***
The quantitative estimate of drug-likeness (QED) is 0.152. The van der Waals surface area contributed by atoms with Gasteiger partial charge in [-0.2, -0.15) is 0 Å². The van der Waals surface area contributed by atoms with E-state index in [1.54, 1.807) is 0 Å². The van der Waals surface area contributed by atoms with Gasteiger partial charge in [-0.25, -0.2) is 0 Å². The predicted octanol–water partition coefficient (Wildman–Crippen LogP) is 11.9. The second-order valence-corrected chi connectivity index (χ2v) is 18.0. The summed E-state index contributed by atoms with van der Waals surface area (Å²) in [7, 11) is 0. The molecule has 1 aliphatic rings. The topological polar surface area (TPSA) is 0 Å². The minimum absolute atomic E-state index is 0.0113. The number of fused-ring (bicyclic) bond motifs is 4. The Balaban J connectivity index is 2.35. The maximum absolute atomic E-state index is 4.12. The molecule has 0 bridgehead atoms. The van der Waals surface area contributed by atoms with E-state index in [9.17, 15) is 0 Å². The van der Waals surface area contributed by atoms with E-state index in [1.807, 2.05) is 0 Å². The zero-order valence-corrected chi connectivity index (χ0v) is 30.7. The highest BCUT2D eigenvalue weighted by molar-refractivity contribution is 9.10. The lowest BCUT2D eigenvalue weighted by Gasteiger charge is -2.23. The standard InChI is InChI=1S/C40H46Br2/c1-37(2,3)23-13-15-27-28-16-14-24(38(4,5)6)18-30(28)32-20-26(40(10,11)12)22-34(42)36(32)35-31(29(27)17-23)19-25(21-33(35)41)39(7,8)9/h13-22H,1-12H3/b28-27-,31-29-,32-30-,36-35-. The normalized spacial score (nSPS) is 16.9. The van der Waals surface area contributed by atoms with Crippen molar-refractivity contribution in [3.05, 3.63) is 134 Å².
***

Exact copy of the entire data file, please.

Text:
The quantitative estimate of drug-likeness (QED) is 0.152. The van der Waals surface area contributed by atoms with Gasteiger partial charge in [-0.2, -0.15) is 0 Å². The van der Waals surface area contributed by atoms with E-state index in [1.54, 1.807) is 0 Å². The van der Waals surface area contributed by atoms with Gasteiger partial charge in [-0.25, -0.2) is 0 Å². The predicted octanol–water partition coefficient (Wildman–Crippen LogP) is 11.9. The second-order valence-corrected chi connectivity index (χ2v) is 18.0. The summed E-state index contributed by atoms with van der Waals surface area (Å²) in [7, 11) is 0. The molecule has 1 aliphatic rings. The topological polar surface area (TPSA) is 0 Å². The minimum absolute atomic E-state index is 0.0113. The number of fused-ring (bicyclic) bond motifs is 4. The Balaban J connectivity index is 2.35. The maximum absolute atomic E-state index is 4.12. The molecule has 0 bridgehead atoms. The van der Waals surface area contributed by atoms with E-state index in [9.17, 15) is 0 Å². The van der Waals surface area contributed by atoms with E-state index in [1.807, 2.05) is 0 Å². The zero-order valence-corrected chi connectivity index (χ0v) is 30.7. The highest BCUT2D eigenvalue weighted by molar-refractivity contribution is 9.10. The lowest BCUT2D eigenvalue weighted by Gasteiger charge is -2.23. The standard InChI is InChI=1S/C40H46Br2/c1-37(2,3)23-13-15-27-28-16-14-24(38(4,5)6)18-30(28)32-20-26(40(10,11)12)22-34(42)36(32)35-31(29(27)17-23)19-25(21-33(35)41)39(7,8)9/h13-22H,1-12H3/b28-27-,31-29-,32-30-,36-35-. The normalized spacial score (nSPS) is 16.9. The van der Waals surface area contributed by atoms with Crippen molar-refractivity contribution in [3.05, 3.63) is 134 Å².